How does the Universe work?
What physical laws do we know that govern its functioning?
Does the Universe really expand and what does the expansion of the Universe mean?

By moving his hands in and out of one of the interactive exhibits on display, the visitor will be able to travel through time on a cosmic scale: moving his hands closer together will ‘compress’ the Universe until the hands of the cosmic clock reach the Big Bang. Turning them away will be enough to start its expansion.
What do we know about the most fascinating objects in the Universe, the black holes? Here too, it will be possible to find out through an interactive installation and virtually experience the impossible of approaching even a black hole. But gravity also acts on a smaller scale on the various bodies that populate the Universe: it will be possible to experience its effects by simulating a walk on Mars or the Moon.


But let us start from the beginning, from our home: Earth. Ours is a beautiful, complex but also very delicate and fragile planet. The ecosystems, landscapes and scenarios that present themselves to our eyes from the Pole to the Equator are very diverse and all equally fascinating. Thanks to Earth observation satellites, we can monitor and study the health of the planet and record changes, especially climate changes, to try to combat them. We will also discover what the Earth looks like as seen from space, immersing ourselves in the fascinating journey of beams of electromagnetic waves that interact with the Earth’s surface and tell of volcanic areas and areas affected by active tectonic structures.

Space exploration, observations of black holes and distant galaxies, the search for life in space, and all the ongoing frontier research are just the latest stage in a journey that began thousands of years ago, when people in different parts of the world began to observe, measure, and understand the movements of celestial bodies. A tribute to the James Webb Space Telescope will enable us to face future challenges by taking us into a new era of observational astronomy that could revolutionise our knowledge of the Universe. Going into space will be easier, faster and, above all, cheaper thanks to the new generation of launchers using lighter composite structures and components that can be reused for multiple missions.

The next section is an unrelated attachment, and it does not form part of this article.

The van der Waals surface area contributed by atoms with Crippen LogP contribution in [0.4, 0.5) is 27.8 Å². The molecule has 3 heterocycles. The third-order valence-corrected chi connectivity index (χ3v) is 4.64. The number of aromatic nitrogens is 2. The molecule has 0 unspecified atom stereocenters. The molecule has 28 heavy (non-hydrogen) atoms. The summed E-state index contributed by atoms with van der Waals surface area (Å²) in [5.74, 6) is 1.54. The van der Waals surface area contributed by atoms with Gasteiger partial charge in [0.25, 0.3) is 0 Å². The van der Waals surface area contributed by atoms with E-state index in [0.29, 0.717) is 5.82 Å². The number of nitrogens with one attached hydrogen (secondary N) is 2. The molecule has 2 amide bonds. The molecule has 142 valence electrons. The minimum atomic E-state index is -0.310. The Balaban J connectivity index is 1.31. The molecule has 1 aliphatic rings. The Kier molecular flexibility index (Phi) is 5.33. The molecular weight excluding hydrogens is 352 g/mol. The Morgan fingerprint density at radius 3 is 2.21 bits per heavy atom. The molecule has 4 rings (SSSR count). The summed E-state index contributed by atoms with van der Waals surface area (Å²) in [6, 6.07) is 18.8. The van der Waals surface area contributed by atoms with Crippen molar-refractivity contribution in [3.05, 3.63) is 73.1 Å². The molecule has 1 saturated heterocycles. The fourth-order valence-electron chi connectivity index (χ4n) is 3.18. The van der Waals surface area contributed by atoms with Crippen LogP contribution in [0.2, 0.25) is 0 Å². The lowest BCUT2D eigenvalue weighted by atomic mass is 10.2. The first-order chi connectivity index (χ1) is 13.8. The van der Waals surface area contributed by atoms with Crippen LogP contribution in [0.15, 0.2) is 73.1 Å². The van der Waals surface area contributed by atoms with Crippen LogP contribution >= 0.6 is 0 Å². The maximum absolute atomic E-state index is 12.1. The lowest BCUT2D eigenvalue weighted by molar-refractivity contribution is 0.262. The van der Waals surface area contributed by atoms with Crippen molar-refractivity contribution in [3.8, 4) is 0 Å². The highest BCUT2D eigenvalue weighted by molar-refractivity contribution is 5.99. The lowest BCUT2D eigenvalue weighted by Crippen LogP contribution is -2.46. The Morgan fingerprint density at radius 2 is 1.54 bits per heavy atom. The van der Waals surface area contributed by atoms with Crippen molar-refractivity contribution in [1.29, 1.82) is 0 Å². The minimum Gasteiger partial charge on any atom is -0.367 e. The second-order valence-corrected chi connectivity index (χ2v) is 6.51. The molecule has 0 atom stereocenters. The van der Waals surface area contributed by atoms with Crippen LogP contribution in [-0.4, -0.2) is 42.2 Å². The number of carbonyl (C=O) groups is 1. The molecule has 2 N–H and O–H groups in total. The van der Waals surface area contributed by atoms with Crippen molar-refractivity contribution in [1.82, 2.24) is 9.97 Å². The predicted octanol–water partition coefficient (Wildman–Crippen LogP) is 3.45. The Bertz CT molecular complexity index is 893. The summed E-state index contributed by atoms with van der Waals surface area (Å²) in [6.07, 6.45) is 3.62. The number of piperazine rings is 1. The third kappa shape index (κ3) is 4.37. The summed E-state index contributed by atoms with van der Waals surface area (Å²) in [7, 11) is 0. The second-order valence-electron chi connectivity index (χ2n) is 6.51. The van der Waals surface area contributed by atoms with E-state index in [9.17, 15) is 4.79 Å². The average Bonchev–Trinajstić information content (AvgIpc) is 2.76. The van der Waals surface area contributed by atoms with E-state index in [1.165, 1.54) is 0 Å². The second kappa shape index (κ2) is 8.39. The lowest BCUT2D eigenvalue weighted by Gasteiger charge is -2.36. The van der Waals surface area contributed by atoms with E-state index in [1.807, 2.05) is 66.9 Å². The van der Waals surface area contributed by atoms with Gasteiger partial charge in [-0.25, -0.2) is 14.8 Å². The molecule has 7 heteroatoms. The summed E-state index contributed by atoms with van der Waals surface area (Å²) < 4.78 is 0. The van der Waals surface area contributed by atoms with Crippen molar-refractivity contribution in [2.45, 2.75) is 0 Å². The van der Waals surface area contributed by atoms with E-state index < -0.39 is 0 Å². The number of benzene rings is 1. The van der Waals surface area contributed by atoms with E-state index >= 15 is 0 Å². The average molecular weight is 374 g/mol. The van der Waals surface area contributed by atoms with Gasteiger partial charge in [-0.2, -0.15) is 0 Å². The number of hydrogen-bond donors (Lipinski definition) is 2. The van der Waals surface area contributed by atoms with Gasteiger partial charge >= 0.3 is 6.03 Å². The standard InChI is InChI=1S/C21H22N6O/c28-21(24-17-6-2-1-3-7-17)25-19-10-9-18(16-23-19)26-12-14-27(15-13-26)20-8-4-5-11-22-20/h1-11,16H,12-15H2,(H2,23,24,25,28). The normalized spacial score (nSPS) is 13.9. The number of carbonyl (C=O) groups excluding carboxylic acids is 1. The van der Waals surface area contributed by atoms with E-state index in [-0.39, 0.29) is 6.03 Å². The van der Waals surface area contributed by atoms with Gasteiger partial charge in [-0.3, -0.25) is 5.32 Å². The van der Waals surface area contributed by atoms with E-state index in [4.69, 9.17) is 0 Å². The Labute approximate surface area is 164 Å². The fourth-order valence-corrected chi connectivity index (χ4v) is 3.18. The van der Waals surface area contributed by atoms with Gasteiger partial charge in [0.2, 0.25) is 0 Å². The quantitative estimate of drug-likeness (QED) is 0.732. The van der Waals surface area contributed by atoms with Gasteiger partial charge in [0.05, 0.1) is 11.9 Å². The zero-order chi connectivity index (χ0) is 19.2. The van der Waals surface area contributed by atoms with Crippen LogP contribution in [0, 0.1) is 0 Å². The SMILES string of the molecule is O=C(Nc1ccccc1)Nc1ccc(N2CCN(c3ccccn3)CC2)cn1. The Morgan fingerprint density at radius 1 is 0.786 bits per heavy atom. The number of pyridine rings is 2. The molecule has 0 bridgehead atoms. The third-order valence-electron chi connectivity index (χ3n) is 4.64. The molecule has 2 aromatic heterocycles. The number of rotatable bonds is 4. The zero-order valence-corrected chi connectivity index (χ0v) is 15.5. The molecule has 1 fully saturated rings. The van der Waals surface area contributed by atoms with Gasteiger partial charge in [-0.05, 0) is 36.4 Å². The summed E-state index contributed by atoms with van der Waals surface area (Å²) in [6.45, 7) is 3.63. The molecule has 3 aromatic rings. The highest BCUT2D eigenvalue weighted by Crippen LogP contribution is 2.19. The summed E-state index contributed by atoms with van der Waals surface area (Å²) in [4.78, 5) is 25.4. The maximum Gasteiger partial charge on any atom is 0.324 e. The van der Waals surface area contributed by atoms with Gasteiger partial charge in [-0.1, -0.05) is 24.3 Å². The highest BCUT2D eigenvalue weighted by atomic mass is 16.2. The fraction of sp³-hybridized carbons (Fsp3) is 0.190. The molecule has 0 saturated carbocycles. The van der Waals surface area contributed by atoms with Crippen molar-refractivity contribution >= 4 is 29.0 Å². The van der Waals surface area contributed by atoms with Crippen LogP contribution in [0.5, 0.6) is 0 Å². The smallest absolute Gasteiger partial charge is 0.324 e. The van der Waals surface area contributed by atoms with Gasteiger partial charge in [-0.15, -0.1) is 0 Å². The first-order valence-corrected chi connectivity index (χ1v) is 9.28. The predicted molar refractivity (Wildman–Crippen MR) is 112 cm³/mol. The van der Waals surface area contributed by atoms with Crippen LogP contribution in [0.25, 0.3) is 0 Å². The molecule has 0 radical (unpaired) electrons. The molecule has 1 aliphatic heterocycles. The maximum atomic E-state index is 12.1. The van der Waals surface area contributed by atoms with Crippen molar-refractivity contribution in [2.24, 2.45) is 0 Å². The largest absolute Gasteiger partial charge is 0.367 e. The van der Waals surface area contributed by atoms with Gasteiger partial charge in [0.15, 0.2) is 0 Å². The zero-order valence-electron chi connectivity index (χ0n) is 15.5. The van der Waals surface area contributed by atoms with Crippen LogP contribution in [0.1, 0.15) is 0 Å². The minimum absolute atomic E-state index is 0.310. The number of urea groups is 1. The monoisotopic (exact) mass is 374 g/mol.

We are probably also close to an epochal goal for the human species: living on two different planets and becoming a multi-planetary species. The search for life in space has also long engaged the international research community. Starting with the extraordinary achievements of Babylonian astronomers more than three thousand years ago, the exhibition will also open a window on the fascinating kaleidoscope of the ‘universes’ of cultures at once distant and close, to which invisible and often unsuspected threads bind us.
The exhibition Space (to the Future) will thus take the public on a journey through past, present and future, with the contribution of science fiction, through that gaze that since antiquity human beings have turned towards the heavens with the desire to discover the secrets of the Universe in which they are immersed.

Organised by the Idis-Città della Scienza Foundation

In collaboration with:
University of Rome “La Sapienza” | University of Naples “Federico II” | University of Naples “L’Orientale” | DST – University of Sannio | University of Pavia | National Agency for New Technologies, Energy and Sustainable Economic Development_ENEA | National Research Centre_CNR | Institute for the Electromagnetic Survey of the Environment_IREA – National Research Council | European Space Agency_ESA | Italian Aerospace Research Centre_CIRA | National Institute of Geophysics and Volcanology_Osservatorio Vesuviano_INGV | National Institute of Astrophysics_INAF | National Institute of Nuclear Physics_INFN | Istituto Superiore di Sanità | European Gravitational Observatory_EGO | Kayser Italia | Telespazio | Thales Alenia Space | Italian Space Agency_ASI | Infini. to – Planetarium of Turin